Guaranteed Pure: The Moody Bible Institute, Business, and the Making of Modern Evangelicalism
By Timothy E. W. Gloege
The University of North Carolina Press, 2015, 307 pages
After accepting Jesus Christ as my Savior in 1983, I used to visit the local Christian bookstore in town quite regularly. The offerings back then were a lot more orthodox compared to what they stock today. I picked up a copy of Moody Monthly magazine and was so pleased that I subsequently subscribed. To help me with studying the Bible, I bought soft-covered economy editions of the Moody Bible Dictionary and Moody Bible Commentary. It was evident that Moody was a reliable resource in my new walk with the Lord.
Our pastor occasionally mentioned Dwight L. Moody (1837-1899) in his sermons. Moody was the most well-known evangelist of his time and founded the Bible Institute of the Chicago Evangelization Society, which became the Moody Bible Institute after his death.
This book traces the history of the institute from its founding in 1886 up until the early 1920s. It’s an interesting story. As a non-denominational evangelist, Moody preached the simple Gospel and emphasized “plain” Bible reading or a literal interpretation when a literal interpretation was called for. Moody avoided denominational squabbles over doctrinal secondaries. He avoided heavy theological debates and emphasized a personal relationship with God through faith in Jesus Christ alone. But after visiting with the Plymouth Brethren sect in England, Moody became an enthusiastic advocate of premillenialism.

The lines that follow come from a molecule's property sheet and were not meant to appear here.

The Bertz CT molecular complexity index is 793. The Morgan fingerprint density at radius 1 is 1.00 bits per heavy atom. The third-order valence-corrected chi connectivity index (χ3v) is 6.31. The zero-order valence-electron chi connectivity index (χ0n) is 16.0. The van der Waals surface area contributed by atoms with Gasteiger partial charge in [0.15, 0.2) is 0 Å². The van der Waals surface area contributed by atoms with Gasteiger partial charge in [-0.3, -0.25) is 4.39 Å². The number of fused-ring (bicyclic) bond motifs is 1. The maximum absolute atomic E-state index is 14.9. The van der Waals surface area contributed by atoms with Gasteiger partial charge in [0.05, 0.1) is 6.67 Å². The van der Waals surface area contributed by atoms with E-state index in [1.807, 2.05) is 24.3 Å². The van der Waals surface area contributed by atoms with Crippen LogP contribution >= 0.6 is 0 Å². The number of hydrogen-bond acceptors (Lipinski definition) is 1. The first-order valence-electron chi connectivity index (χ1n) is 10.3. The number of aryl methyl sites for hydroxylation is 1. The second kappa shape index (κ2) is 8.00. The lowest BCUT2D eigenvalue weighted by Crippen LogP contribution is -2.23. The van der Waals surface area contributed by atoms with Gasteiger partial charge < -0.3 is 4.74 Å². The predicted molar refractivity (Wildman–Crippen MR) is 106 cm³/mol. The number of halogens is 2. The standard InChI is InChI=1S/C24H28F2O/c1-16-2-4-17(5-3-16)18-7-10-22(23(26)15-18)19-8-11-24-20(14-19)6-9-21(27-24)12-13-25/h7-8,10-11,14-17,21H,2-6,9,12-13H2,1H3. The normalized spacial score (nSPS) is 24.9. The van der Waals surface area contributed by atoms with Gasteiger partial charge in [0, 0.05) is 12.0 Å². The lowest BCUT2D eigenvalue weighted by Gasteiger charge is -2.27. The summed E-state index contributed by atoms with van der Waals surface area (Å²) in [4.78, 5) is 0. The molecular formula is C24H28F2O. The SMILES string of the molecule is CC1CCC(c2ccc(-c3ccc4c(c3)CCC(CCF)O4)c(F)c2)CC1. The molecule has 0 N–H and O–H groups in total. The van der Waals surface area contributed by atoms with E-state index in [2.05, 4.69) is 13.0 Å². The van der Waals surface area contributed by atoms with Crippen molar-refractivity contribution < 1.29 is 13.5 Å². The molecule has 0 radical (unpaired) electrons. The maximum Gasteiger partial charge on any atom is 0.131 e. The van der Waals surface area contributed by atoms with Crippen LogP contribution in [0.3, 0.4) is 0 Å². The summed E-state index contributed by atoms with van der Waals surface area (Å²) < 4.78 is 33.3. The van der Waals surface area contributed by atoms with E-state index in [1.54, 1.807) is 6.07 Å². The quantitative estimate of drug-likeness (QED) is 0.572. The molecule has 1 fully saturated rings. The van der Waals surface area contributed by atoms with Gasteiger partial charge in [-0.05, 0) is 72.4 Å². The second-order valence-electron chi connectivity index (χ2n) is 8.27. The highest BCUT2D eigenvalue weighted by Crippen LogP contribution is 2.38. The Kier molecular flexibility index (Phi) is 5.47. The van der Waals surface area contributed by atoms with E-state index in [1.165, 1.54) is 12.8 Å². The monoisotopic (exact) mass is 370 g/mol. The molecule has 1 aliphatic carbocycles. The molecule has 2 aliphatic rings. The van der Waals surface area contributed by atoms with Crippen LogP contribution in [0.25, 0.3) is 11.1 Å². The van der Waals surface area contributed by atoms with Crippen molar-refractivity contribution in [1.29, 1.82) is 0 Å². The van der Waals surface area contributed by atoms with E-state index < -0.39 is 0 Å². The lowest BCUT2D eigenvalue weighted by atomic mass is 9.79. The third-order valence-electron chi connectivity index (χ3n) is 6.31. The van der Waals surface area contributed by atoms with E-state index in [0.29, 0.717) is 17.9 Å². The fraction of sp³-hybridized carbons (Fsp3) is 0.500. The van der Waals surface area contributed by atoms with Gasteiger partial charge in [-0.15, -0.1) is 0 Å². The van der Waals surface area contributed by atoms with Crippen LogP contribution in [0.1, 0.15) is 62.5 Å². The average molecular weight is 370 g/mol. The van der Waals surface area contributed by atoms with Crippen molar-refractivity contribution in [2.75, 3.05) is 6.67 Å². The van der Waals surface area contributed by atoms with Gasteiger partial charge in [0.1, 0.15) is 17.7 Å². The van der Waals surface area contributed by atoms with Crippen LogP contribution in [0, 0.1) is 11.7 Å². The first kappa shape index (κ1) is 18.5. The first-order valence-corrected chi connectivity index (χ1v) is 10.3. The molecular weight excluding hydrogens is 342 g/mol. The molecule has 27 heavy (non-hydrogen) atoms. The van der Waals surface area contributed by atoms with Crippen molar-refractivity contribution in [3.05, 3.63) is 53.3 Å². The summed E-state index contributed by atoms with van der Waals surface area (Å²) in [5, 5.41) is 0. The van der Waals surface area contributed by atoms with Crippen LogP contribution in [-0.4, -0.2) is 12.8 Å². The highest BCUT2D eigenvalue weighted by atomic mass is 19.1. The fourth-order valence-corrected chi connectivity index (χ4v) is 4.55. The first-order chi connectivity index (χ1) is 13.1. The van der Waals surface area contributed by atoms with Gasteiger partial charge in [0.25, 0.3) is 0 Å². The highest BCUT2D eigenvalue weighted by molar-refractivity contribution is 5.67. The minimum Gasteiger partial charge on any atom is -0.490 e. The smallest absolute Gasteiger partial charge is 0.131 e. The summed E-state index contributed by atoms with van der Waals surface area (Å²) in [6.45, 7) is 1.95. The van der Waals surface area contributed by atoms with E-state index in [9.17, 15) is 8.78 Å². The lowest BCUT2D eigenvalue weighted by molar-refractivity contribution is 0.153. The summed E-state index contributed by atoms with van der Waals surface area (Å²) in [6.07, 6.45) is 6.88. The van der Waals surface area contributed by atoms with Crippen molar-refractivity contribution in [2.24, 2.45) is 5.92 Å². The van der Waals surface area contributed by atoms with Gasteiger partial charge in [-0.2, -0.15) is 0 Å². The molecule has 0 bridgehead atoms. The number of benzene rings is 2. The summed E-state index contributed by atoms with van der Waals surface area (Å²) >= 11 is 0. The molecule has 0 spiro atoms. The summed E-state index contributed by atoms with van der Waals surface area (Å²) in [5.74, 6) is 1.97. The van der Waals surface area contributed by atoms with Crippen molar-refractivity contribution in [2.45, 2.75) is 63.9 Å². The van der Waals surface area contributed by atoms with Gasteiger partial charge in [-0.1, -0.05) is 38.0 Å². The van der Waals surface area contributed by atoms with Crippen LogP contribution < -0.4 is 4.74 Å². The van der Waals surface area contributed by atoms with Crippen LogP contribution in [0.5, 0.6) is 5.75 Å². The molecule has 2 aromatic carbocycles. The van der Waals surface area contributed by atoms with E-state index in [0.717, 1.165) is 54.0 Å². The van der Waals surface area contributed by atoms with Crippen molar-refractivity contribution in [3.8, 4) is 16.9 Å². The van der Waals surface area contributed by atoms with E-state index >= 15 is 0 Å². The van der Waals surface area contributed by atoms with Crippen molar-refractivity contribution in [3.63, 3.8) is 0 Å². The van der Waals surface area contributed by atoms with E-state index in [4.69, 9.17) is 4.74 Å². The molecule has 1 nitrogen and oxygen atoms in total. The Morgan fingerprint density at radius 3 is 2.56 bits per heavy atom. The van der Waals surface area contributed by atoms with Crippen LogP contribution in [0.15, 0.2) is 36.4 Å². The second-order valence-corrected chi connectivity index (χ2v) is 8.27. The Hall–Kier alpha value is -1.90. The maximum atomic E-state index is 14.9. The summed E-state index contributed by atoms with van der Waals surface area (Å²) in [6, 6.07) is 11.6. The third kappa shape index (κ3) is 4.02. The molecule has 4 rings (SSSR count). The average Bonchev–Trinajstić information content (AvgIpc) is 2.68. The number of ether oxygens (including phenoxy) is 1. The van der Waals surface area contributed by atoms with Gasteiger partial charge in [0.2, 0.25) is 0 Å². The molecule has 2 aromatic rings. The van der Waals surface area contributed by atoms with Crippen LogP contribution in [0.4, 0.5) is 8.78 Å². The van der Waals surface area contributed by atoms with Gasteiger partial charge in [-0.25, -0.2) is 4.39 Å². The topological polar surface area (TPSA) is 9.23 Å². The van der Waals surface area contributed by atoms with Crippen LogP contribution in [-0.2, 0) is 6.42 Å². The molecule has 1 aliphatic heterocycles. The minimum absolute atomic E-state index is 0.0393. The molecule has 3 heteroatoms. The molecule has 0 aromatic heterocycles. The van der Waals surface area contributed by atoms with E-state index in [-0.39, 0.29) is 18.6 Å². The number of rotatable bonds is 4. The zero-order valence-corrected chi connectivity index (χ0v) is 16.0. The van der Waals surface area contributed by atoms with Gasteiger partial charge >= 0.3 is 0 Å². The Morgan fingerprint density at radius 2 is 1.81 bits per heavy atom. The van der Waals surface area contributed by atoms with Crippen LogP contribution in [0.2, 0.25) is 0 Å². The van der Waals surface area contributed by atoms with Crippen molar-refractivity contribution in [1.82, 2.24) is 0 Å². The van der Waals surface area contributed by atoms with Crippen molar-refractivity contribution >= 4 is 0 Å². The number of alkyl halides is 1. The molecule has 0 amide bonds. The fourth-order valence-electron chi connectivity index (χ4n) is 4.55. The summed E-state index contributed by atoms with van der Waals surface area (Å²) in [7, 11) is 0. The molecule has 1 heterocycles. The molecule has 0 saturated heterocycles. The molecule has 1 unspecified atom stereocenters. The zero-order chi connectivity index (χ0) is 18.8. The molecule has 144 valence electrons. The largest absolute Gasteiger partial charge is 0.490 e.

Evangelist R.A. Torrey became president of the institute in 1889. His personal semi-advocacy of a “Baptism of the Holy Spirit” and faith healing was problematic for an institution that framed itself as a moderating influence in American evangelicalism.
Henry Parsons Crowell, founder of Quaker Oats Company and a pioneer in mass marketing and merchandising (the “Guaranteed Pure” title of this book is a reference to Crowell’s Quaker Oats’ advertising slogan), was appointed chairman of the board of the Moody Bible Institute in 1901. In cooperation with Torrey’s successor, James Gray, Crowell established the institute and its growing outreach (evangelism training, conventions, publications, evangelism meetings, etc.) on business principles of productivity and performance. No problem with that. The Lord commands us to be wise stewards of His resources. The institute became a champion of dispensationalism and in response to the growing threat of modernism, the institute played an instrumental role in the publication of “The Fundamentals,” a series of booklets that defended the fundamental beliefs of orthodox evangelicalism. But Moody resisted being drawn into the extreme fundamentalism of William Bell Riley and his allies (it’s hard to believe but the young Billy Graham was a protege of Riley).
Moody Bible Institute continues today but its influence has waned significantly. The internet has rendered such once-influential institutions as mere co-participants if not entirely obsolete. Moody Monthly ceased publication in 2003 and Moody Bible Institute is having financial difficulties and is currently embroiled in challenges to Biblical inerrancy.
I enjoyed this history of the early years of Moody Bible Institute. The author is an unbeliever and writes with a degree of respectful cynicism, but the book is a fascinating, behind-the-scenes look at the growth of a very influential ministry and its attempts to combine business efficiency methods with faith.